Summary : A striking graphic non-fiction in which “A Comic Artist and a Wine Artisan Exchange Jobs.”
A graphic non-fiction, Etienne Davodeau’s The Initiates: A Comic Artist and a Wine Artisan Exchange Jobs (NBM/Comics Lit) recounts the awakenings of French artist Davodeau and wine-maker Richard Leroy as they spend more than a year getting to know each other’s creative worlds. For Davodeau, this means going to work in Leroy’s vineyards in Montbenault; for Leroy, it means learning about the process of European graphic novel creation and production. Both, through the course of the book, wind up sampling work from their field of exploration – learning to appreciate each other’s respective art forms.
Both artist and winemaker possess a healthy curiosity about the other, and it’s Davodeau’s goal to get us to share that curiosity. As a wine-illiterate plebe, I have to admit initially being unsure about Leroy’s half of the book, but both men proved engaging enough that I followed them into the fields and wind cellars. As a vintner, Leroy is committed to organic farming so we subsequently learn about the different approaches winemakers take in producing their wares (using or not using sulfur to reduce oxidation, for instance). Leroy is passionate and opinion abut his avocation, but he isn’t obnoxious about it – which also proves to be the case after Davodeau persuades him to sample different graphic novels and offer his take on each. We even get to meet some of the artist’s peers, including personal fave Lewis Trondheim (who gets to contribute a page to the book), over the course of the duo’s time together. We also wind up meeting two living characters from Emmanuel Guibert’s Afghanistan set graphic non-fiction The Photographer who have themselves left their original jobs to become winemakers.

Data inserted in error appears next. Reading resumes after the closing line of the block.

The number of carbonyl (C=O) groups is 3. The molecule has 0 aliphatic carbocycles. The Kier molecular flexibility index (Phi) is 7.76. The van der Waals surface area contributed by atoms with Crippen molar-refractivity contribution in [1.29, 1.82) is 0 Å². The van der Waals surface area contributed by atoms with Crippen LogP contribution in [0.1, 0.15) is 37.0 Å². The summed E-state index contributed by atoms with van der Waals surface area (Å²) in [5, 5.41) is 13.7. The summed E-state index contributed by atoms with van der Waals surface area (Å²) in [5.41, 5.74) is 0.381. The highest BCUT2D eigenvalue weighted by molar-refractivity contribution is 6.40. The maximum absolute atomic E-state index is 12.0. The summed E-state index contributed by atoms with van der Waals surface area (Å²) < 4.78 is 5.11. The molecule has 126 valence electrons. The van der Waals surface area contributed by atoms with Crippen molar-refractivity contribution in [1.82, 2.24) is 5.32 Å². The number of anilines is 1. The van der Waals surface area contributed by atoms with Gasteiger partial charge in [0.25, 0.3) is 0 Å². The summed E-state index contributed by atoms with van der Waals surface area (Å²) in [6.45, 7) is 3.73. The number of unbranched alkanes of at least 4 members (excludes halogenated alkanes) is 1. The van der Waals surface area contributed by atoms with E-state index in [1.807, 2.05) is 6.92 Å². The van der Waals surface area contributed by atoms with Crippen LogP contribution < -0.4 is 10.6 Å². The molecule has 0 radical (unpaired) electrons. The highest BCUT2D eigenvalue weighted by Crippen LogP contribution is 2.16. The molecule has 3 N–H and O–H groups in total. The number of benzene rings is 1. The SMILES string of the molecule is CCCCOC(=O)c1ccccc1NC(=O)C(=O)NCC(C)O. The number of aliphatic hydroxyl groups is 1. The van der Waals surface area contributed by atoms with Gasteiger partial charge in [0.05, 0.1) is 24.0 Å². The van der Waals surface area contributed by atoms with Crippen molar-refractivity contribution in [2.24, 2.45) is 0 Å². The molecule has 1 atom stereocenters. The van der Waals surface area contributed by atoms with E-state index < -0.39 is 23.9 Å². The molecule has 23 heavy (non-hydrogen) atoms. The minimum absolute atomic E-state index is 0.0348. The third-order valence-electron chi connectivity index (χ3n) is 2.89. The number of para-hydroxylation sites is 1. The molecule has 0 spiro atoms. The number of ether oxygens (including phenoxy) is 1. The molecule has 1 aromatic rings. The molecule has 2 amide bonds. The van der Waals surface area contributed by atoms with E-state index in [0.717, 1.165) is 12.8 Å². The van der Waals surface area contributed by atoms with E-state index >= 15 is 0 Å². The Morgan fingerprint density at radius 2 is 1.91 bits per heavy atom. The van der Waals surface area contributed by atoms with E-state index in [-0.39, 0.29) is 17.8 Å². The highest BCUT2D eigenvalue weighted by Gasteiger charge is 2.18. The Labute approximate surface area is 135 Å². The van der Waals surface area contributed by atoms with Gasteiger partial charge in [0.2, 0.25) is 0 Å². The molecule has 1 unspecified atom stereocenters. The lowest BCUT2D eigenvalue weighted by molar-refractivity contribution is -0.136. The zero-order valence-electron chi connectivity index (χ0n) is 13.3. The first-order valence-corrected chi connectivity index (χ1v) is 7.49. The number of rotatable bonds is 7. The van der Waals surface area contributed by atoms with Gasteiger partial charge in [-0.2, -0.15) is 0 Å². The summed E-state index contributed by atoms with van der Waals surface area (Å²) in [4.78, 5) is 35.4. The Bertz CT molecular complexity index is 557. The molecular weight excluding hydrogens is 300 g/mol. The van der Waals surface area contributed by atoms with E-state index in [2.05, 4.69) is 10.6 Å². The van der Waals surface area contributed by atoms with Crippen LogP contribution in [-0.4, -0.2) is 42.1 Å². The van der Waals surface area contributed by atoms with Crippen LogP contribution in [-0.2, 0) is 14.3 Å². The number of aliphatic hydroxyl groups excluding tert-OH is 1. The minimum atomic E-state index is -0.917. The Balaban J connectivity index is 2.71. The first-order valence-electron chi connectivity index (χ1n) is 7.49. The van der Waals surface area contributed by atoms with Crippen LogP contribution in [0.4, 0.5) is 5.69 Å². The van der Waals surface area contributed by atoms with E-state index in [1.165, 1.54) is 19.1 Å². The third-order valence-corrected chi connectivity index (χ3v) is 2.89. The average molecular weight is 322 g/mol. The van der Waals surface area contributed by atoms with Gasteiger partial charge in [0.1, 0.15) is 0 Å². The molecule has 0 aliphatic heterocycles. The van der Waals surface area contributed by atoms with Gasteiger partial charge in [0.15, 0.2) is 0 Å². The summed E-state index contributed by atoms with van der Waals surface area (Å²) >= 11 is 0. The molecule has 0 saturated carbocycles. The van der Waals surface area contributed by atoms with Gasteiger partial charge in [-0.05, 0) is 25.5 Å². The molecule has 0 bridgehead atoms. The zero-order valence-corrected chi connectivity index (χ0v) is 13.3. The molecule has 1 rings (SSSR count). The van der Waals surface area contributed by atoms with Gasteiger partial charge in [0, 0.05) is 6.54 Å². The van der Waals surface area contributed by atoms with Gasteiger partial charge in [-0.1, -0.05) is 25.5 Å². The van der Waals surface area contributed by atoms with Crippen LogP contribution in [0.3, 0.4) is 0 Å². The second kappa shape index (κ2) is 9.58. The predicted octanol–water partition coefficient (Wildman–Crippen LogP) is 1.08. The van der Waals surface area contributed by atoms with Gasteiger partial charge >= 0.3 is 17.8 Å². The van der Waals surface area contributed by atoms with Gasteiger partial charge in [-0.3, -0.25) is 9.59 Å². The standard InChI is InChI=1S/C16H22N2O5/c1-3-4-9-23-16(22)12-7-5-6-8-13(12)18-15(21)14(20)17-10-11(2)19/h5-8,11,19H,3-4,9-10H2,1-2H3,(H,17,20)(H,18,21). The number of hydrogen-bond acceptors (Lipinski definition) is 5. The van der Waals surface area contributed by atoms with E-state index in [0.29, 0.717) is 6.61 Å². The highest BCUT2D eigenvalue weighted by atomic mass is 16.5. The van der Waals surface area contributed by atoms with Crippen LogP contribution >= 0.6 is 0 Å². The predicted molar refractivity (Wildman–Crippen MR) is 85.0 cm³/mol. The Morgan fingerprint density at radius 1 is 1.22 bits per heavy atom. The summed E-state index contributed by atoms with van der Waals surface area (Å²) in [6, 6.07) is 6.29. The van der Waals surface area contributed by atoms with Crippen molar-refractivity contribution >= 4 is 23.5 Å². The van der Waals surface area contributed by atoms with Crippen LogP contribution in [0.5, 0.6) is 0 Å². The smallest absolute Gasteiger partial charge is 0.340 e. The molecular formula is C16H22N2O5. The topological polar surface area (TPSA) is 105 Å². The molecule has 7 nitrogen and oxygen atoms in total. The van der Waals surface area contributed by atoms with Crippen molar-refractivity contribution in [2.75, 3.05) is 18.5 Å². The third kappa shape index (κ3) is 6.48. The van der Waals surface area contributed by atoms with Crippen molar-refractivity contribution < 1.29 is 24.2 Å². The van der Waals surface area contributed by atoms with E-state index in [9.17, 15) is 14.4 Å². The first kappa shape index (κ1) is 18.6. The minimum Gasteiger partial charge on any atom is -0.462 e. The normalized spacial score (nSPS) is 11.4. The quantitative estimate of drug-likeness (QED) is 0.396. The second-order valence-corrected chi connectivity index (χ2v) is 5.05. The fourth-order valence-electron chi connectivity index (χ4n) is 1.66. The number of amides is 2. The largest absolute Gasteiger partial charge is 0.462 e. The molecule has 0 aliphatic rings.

As you can guess from the above, The Initiates is not your slam-bang mainstream graphic entertainment: sweetly contemplative, it looks at both its worlds with curious appreciation and an eye for telling specifics. Leroy’s take on the comics he’s given (which includes such English language masterworks as Maus and Watchmen proves amusing and provides an object lesson in how to read comics. As for Davodeau’s own visual style, his gray pallet proves subtly washed yet expressive, with a strong eye for the ways that adults present themselves at work and in ardent discourse. A humanist’s take, perhaps: an acknowledgement that doing what we love provides a reason to get up in the morning. As Davodeau notes early in the book, “Here’s something that counts: feeling the devotion and pleasure felt by the guy who made the wine . . .or the book.” It’s a simple point, but one that is frequently lost in our commodified world.Powered by Sidelines